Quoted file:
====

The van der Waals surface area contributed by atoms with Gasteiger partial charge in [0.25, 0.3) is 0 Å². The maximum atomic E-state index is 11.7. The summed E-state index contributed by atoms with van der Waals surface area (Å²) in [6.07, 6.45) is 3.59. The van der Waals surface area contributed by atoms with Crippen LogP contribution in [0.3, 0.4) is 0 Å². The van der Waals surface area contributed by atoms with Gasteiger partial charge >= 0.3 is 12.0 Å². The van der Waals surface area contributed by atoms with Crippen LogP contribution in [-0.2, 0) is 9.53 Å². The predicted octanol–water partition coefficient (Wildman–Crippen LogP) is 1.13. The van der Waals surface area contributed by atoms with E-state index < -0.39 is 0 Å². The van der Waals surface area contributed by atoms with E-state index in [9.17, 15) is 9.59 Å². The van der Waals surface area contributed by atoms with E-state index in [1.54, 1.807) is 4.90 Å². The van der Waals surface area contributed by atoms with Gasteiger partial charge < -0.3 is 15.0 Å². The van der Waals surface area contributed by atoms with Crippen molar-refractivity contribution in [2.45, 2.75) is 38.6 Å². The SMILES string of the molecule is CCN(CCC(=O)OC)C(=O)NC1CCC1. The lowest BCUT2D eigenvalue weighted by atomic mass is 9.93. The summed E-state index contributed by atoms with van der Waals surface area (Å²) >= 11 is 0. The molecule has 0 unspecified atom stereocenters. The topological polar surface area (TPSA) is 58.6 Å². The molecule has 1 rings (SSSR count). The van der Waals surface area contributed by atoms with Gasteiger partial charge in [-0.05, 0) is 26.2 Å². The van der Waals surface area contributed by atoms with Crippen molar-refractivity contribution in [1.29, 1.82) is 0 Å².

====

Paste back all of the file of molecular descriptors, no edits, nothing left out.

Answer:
The van der Waals surface area contributed by atoms with Gasteiger partial charge in [0.25, 0.3) is 0 Å². The maximum atomic E-state index is 11.7. The summed E-state index contributed by atoms with van der Waals surface area (Å²) in [6.07, 6.45) is 3.59. The van der Waals surface area contributed by atoms with Crippen LogP contribution in [0.3, 0.4) is 0 Å². The van der Waals surface area contributed by atoms with Gasteiger partial charge >= 0.3 is 12.0 Å². The van der Waals surface area contributed by atoms with Crippen LogP contribution in [-0.2, 0) is 9.53 Å². The predicted octanol–water partition coefficient (Wildman–Crippen LogP) is 1.13. The van der Waals surface area contributed by atoms with E-state index < -0.39 is 0 Å². The van der Waals surface area contributed by atoms with E-state index in [9.17, 15) is 9.59 Å². The van der Waals surface area contributed by atoms with E-state index in [1.54, 1.807) is 4.90 Å². The van der Waals surface area contributed by atoms with Gasteiger partial charge < -0.3 is 15.0 Å². The van der Waals surface area contributed by atoms with Crippen molar-refractivity contribution in [2.45, 2.75) is 38.6 Å². The SMILES string of the molecule is CCN(CCC(=O)OC)C(=O)NC1CCC1. The lowest BCUT2D eigenvalue weighted by atomic mass is 9.93. The summed E-state index contributed by atoms with van der Waals surface area (Å²) >= 11 is 0. The molecule has 0 unspecified atom stereocenters. The topological polar surface area (TPSA) is 58.6 Å². The molecule has 1 rings (SSSR count). The van der Waals surface area contributed by atoms with Gasteiger partial charge in [-0.05, 0) is 26.2 Å². The van der Waals surface area contributed by atoms with Crippen molar-refractivity contribution in [1.29, 1.82) is 0 Å².